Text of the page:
Intracranial Pressure and Brain Monitoring XIV

Volume 114 of the series Acta Neurochirurgica Supplementum pp 45-49


Trigger Characteristics of EUSIG-Defined Hypotensive Events

  • Rob DonaldAffiliated withSchool of Mathematics and Statistics, University of Glasgow Email author 
  • , Tim HowellsAffiliated withDepartment of Neurosurgery, Uppsala University Hospital
  • , Ian PiperAffiliated withDepartment of Clinical Physics, Institute of Neurological Sciences, Southern General Hospital, 1345 Govan Road
  • , I. ChambersAffiliated withDepartment of Medical Physics, James Cook University Hospital
  • , G. CiterioAffiliated withNeurorianimazione, Hospital San Gerardo
  • , P. EnbladAffiliated withDepartment of Neurosurgery, Uppsala University Hospital
  • , B. GregsonAffiliated withDepartment of Regional Medical Physics, Newcastle General Hospital
  • , K. KieningAffiliated withDepartment of Neurosurgery, Ruprecht-Karls-Universitat Hospital
  • , J. MatternAffiliated withDepartment of Neurosurgery, Ruprecht-Karls-Universitat Hospital
    • , P. NilssonAffiliated withDepartment of Neurosurgery, Uppsala University Hospital
    • , A. RagauskasAffiliated withHead of Telematics (Biomedical) Sc. Lab., Kaunas University of Technology
    • , Juan SahuquilloAffiliated withDepartment of Neurosurgery, Vall d’Hebron University Hospital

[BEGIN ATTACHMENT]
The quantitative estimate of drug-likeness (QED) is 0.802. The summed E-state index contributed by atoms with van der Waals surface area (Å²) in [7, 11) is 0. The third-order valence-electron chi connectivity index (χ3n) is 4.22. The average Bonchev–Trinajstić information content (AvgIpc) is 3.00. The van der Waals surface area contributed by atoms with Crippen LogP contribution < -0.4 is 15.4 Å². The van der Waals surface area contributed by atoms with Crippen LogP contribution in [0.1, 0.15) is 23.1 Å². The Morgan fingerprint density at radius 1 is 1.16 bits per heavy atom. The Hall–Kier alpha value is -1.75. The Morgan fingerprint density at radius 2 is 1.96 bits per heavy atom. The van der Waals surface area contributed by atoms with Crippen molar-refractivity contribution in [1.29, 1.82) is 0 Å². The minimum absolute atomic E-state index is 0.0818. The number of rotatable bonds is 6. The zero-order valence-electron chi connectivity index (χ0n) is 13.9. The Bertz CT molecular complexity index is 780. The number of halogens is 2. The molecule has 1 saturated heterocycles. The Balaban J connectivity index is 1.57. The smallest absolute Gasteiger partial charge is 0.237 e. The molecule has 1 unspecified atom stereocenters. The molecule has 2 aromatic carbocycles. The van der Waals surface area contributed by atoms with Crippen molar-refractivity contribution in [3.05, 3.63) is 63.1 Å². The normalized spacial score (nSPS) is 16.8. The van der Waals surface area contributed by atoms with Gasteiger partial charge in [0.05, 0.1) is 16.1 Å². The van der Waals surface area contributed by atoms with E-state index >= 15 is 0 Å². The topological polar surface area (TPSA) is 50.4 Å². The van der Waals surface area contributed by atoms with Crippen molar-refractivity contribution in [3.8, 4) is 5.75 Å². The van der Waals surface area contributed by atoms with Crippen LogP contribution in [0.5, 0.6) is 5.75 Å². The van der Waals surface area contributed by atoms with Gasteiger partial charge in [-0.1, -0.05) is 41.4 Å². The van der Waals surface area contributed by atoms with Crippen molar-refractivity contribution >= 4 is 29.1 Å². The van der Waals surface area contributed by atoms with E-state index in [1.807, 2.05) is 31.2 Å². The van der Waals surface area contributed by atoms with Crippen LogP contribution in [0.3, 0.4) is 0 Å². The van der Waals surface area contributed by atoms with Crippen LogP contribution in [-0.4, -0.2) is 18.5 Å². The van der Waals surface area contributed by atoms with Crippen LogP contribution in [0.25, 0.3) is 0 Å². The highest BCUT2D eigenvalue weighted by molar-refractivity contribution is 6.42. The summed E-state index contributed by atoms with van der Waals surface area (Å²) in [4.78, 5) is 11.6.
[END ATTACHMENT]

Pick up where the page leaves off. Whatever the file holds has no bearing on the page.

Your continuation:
• , R. SinnottAffiliated withDepartment of Information Systems, University of Melbourne
    • , A. StellAffiliated withNational eScience Centre, University of Glasgow

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Background: Hypotension is a recognized ­secondary insult after traumatic brain injury (TBI). There are many definitions of hypotension, an often cited example being the Brain Trauma Foundation’s current (2007) “Guidelines for the Management of Severe Traumatic Brain Injury,” which defines hypotension as systolic pressure <90 mmHg. However, this same document declares “The importance of mean arterial pressure, as opposed to systolic pressure should also be stressed, ….” Our work shows that when using the Edinburgh University Secondary Insult Grades (EUSIG) definitions, which require monitoring of both systolic and mean arterial pressures, that most hypotensive events are in fact triggered by a breach of the mean arterial level of 70 mmHg. We suggest that close monitoring of mean arterial pressure would enable clinical teams to avoid more potentially damaging hypotensive events.

Materials and Methods: An analysis of 100 patients from the Brain-IT database was performed. Using the EUSIG definitions, 2,081 events can be obtained by analyzing the systolic and mean blood pressures on a minute by minute basis. A software program was written to identify and classify the trigger pattern for each event. A categorical analysis of these triggering patterns has been carried out.

Key Results: Our analysis shows that most events are triggered by a drop in mean arterial pressure. In fact a large number of events (91%) occur where the mean arterial pressure is below the threshold limits whereas the systolic pressure does not cross the 90 mmHg limit at all.

Conclusion: We suggest that more emphasis should be placed on closely monitoring mean arterial pressure as well as systolic pressure when trying to guard against hypotensive problems in traumatically brain injured patients. In future work we will study the underlying physiological mechanisms and attempt to further classify concomitant conditions that may be contributing to the onset of a hypotensive event.


Traumatic Brain Injury Hypotension Systolic Arterial Blood Pressure • Mean Arterial Blood Pressure Secondary Insults